Two Lockheed Martin Rockets Successfully Launched In Support of Missile Defense Test
VANDENBERG AIR FORCE BASE, CA, 14-JUL-01 -- Two Lockheed Martin rockets were successfully launched today within minutes of each other, but 4,800 miles apart. These launches comprised the sixth such Integrated Flight Test, completing mission requirements that support the Ballistic Missile Defense Organization's (BMDO) Ground-based Midcourse Defense Segment (BMDS) program. A Multi-Service Launch System (MSLS) rocket, launched by the Air Force, lifted off from Vandenberg Air Force Base, Calif., at 7:40 p.m. PDT carrying a suite of targets. A Payload Launch Vehicle (PLV) lifted off from the Kwajalein Missile Range, Republic of the Marshall Islands, in the Pacific approximately 21 minutes later carrying an Exo-Atmospheric Kill Vehicle (EKV) that acquired, tracked and discriminated between the targets and then destroyed the primary target. The MSLS is based on a refurbished, three-stage Minuteman II intercontinental ballistic missile (ICBM) with a new front section. Lockheed Martin Space Systems Company designed and built the new front section and associated flight hardware for the MSLS and provides launch services under contract to the U.S. Air Force Rocket Systems Launch Program, Space & Missile Systems Center, Kirtland Air Force Base, New Mexico. There have been seven MSLS flights, all successful.
Lockheed Martin Space Systems Company also is responsible for the PLV, under contract to Boeing, the GMDS prime contractor. The PLV is based on a refurbished, two-stage Minuteman II ICBM with a new front section. The PLV is serving as the surrogate Ground-Based Interceptor during the ongoing GMDS flight-test program. The company provides an Upper Stage Assembly (USA) that serves as the interface between the EKV and the Minuteman booster, as well as provides all the PLV avionics. The company is also responsible for payload and mission integration, as well as launch services. During the flight test, the PLV is responsible for delivering the EKV payload to a point in space at a designated time. Today's MSLS mission successfully deployed two inert targets, while the PLV successfully deployed the EKV.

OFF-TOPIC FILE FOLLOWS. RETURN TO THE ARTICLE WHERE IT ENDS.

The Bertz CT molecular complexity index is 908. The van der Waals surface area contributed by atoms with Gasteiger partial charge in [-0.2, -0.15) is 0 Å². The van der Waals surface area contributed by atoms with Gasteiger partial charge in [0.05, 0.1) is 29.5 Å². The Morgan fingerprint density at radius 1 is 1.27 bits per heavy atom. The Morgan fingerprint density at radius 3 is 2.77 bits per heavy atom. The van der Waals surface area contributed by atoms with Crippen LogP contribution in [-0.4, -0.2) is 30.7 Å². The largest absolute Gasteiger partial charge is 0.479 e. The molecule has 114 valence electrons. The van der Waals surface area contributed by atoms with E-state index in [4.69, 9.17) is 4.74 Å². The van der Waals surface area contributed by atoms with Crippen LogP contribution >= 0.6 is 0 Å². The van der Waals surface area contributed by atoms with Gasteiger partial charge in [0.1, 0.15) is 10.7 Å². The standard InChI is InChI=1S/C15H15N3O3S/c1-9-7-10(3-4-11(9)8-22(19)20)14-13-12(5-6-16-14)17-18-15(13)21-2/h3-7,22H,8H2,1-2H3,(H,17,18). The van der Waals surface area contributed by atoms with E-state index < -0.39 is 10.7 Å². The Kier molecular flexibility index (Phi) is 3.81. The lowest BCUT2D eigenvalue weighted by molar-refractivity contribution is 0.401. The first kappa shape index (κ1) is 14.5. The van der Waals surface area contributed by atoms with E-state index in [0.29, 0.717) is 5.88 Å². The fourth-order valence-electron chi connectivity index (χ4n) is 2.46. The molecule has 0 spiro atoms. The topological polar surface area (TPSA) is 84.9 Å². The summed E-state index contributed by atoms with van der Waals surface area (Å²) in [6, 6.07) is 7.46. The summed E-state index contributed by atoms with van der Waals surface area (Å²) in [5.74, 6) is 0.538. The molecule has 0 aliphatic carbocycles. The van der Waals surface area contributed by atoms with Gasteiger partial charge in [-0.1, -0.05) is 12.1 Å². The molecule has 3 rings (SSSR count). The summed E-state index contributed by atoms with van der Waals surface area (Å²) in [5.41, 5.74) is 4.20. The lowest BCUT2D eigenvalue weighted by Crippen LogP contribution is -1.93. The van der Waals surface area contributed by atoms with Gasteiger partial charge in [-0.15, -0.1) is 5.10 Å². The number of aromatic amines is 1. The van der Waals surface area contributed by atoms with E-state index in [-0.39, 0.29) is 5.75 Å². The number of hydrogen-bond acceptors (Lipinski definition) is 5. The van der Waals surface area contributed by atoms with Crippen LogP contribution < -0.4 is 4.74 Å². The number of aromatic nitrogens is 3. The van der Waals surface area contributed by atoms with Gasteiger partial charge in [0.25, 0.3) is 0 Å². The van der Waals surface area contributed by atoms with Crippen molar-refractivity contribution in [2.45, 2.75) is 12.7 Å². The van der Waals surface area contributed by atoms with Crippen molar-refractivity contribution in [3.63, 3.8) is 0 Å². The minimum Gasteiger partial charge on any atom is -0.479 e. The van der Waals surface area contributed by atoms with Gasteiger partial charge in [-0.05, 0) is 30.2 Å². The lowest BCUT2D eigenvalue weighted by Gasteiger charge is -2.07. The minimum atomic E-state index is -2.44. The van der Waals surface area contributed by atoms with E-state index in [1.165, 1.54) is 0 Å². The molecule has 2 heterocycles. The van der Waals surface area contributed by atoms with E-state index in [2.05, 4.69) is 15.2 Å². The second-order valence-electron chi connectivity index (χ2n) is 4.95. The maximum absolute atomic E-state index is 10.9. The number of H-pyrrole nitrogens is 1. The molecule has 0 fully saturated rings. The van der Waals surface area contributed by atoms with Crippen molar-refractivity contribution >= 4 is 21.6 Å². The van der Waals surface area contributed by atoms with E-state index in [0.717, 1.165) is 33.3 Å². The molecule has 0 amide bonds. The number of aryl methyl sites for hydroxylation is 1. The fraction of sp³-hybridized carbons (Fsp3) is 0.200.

The completion of these crucial tests requires the work of an extraordinary team, said Albert E. Smith, executive vice president, Lockheed Martin Space Systems Company. Lockheed Martin is proud to be a member of this team along with the BMDO, Air Force and the GMDS industry team led by Boeing.
The MSLS is designed to launch a variety of ballistic experiments, like the one launched today, carrying payloads weighing up to 1,450 pounds as far as 4,200 miles downrange. This was the eighth MSLS flight; all eight were launched from Vandenberg Air Force Base, Calif. The first, a demonstration flight, was launched Sept. 27, 1996. The last six flights were part of tests similar to the one carried out today, and were launched January 16, 1997; June 23, 1997; Jan. 15, 1998; Oct. 2, 1999; Jan. 18, 2000; and July 7, 2000.
The PLV traces its heritage through the successful Homing Overlay Experiment (HOE) and Exo-Atmospheric Reentry Interceptor Subsystem (ERIS) programs. The PLV has been used on all six of the GMDS Integrated Flight Tests, and is currently planned for use through Integrated Flight Test-13.
Lockheed Martin Space Systems Company, headquartered in Denver, Colo., is one of the major operating units of Lockheed Martin Corporation. Space Systems designs, develops, tests, manufactures and operates of a variety of advanced technology systems for military, civil and commercial customers. Chief products include a full-range of space launch systems, ground systems, remote sensing and communications satellites for commercial and government customers, advanced space observatories and interplanetary spacecraft, fleet ballistic missiles and missile defense systems.